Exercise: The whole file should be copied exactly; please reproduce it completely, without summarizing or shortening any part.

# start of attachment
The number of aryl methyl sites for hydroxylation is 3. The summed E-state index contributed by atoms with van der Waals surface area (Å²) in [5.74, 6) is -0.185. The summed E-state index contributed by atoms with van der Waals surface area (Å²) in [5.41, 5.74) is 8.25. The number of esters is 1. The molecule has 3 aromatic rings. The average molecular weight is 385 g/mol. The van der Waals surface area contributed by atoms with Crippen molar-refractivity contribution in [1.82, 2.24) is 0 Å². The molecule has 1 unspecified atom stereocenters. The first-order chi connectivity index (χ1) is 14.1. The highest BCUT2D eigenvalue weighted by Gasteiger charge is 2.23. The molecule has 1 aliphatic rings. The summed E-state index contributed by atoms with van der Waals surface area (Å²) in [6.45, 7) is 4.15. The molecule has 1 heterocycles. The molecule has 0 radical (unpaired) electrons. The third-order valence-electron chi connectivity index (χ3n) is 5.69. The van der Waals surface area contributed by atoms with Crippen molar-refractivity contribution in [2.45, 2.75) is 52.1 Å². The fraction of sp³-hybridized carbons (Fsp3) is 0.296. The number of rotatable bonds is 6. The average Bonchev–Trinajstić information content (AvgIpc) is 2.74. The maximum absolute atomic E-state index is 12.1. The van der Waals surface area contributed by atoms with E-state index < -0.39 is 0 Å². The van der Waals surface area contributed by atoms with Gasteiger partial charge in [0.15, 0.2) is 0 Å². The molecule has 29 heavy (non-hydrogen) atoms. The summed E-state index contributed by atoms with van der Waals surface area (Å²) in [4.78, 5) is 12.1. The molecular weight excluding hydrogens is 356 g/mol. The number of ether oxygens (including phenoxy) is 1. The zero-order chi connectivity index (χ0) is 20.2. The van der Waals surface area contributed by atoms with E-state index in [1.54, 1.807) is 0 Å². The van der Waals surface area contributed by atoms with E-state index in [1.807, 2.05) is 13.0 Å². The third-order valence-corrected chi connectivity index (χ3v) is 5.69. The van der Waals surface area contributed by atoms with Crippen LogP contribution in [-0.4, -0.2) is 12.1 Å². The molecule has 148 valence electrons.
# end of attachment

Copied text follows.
The number of aryl methyl sites for hydroxylation is 3. The summed E-state index contributed by atoms with van der Waals surface area (Å²) in [5.74, 6) is -0.185. The summed E-state index contributed by atoms with van der Waals surface area (Å²) in [5.41, 5.74) is 8.25. The number of esters is 1. The molecule has 3 aromatic rings. The average molecular weight is 385 g/mol. The van der Waals surface area contributed by atoms with Crippen molar-refractivity contribution in [1.82, 2.24) is 0 Å². The molecule has 1 unspecified atom stereocenters. The first-order chi connectivity index (χ1) is 14.1. The highest BCUT2D eigenvalue weighted by Gasteiger charge is 2.23. The molecule has 1 aliphatic rings. The summed E-state index contributed by atoms with van der Waals surface area (Å²) in [6.45, 7) is 4.15. The molecule has 1 heterocycles. The molecule has 0 radical (unpaired) electrons. The third-order valence-electron chi connectivity index (χ3n) is 5.69. The van der Waals surface area contributed by atoms with Crippen molar-refractivity contribution in [2.45, 2.75) is 52.1 Å². The fraction of sp³-hybridized carbons (Fsp3) is 0.296. The number of rotatable bonds is 6. The average Bonchev–Trinajstić information content (AvgIpc) is 2.74. The maximum absolute atomic E-state index is 12.1. The van der Waals surface area contributed by atoms with E-state index < -0.39 is 0 Å². The van der Waals surface area contributed by atoms with Gasteiger partial charge in [0.15, 0.2) is 0 Å². The molecule has 29 heavy (non-hydrogen) atoms. The summed E-state index contributed by atoms with van der Waals surface area (Å²) in [4.78, 5) is 12.1. The molecular weight excluding hydrogens is 356 g/mol. The number of ether oxygens (including phenoxy) is 1. The zero-order chi connectivity index (χ0) is 20.2. The van der Waals surface area contributed by atoms with E-state index in [1.54, 1.807) is 0 Å². The van der Waals surface area contributed by atoms with E-state index in [1.807, 2.05) is 13.0 Å². The third-order valence-corrected chi connectivity index (χ3v) is 5.69. The van der Waals surface area contributed by atoms with Crippen LogP contribution in [-0.4, -0.2) is 12.1 Å². The molecule has 148 valence electrons.